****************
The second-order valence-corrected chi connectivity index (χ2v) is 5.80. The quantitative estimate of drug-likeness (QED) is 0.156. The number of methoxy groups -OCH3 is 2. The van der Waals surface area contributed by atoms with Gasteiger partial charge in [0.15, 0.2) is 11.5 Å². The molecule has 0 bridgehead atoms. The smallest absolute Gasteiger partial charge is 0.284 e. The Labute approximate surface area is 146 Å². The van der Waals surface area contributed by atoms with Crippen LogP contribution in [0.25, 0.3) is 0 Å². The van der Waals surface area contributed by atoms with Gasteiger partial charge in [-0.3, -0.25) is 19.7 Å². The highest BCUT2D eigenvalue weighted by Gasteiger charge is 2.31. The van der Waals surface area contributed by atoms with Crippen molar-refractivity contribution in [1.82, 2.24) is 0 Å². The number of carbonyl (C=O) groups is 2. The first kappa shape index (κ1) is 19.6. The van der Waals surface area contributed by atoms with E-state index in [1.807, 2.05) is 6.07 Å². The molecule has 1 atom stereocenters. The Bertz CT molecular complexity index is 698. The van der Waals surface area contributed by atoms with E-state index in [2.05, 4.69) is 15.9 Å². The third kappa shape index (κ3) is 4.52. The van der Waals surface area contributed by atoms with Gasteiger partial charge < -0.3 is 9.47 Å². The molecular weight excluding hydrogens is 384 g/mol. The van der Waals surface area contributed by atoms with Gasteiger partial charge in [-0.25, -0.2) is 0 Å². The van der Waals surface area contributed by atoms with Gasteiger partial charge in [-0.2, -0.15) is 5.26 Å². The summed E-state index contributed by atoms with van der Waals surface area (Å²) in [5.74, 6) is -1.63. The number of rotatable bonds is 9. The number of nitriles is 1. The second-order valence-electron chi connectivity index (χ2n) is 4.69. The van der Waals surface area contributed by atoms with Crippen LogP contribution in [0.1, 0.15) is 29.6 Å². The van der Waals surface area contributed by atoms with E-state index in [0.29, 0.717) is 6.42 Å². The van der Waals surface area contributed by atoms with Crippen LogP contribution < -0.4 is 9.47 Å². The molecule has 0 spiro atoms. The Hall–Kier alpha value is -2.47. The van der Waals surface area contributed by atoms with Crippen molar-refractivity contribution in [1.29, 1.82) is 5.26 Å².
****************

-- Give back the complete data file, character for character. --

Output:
The second-order valence-corrected chi connectivity index (χ2v) is 5.80. The quantitative estimate of drug-likeness (QED) is 0.156. The number of methoxy groups -OCH3 is 2. The van der Waals surface area contributed by atoms with Gasteiger partial charge in [0.15, 0.2) is 11.5 Å². The molecule has 0 bridgehead atoms. The smallest absolute Gasteiger partial charge is 0.284 e. The Labute approximate surface area is 146 Å². The van der Waals surface area contributed by atoms with Crippen LogP contribution in [0.25, 0.3) is 0 Å². The van der Waals surface area contributed by atoms with Gasteiger partial charge in [-0.3, -0.25) is 19.7 Å². The highest BCUT2D eigenvalue weighted by Gasteiger charge is 2.31. The van der Waals surface area contributed by atoms with Crippen molar-refractivity contribution in [1.82, 2.24) is 0 Å². The number of carbonyl (C=O) groups is 2. The first kappa shape index (κ1) is 19.6. The van der Waals surface area contributed by atoms with E-state index in [1.807, 2.05) is 6.07 Å². The molecule has 1 atom stereocenters. The Bertz CT molecular complexity index is 698. The van der Waals surface area contributed by atoms with E-state index in [2.05, 4.69) is 15.9 Å². The third kappa shape index (κ3) is 4.52. The van der Waals surface area contributed by atoms with Gasteiger partial charge < -0.3 is 9.47 Å². The molecular weight excluding hydrogens is 384 g/mol. The van der Waals surface area contributed by atoms with Gasteiger partial charge in [-0.25, -0.2) is 0 Å². The van der Waals surface area contributed by atoms with Gasteiger partial charge in [-0.2, -0.15) is 5.26 Å². The summed E-state index contributed by atoms with van der Waals surface area (Å²) in [5.74, 6) is -1.63. The number of rotatable bonds is 9. The number of nitriles is 1. The second-order valence-electron chi connectivity index (χ2n) is 4.69. The van der Waals surface area contributed by atoms with Crippen LogP contribution in [0.1, 0.15) is 29.6 Å². The van der Waals surface area contributed by atoms with E-state index in [0.29, 0.717) is 6.42 Å². The van der Waals surface area contributed by atoms with Crippen LogP contribution < -0.4 is 9.47 Å². The molecule has 0 spiro atoms. The Hall–Kier alpha value is -2.47. The van der Waals surface area contributed by atoms with Crippen molar-refractivity contribution in [1.29, 1.82) is 5.26 Å².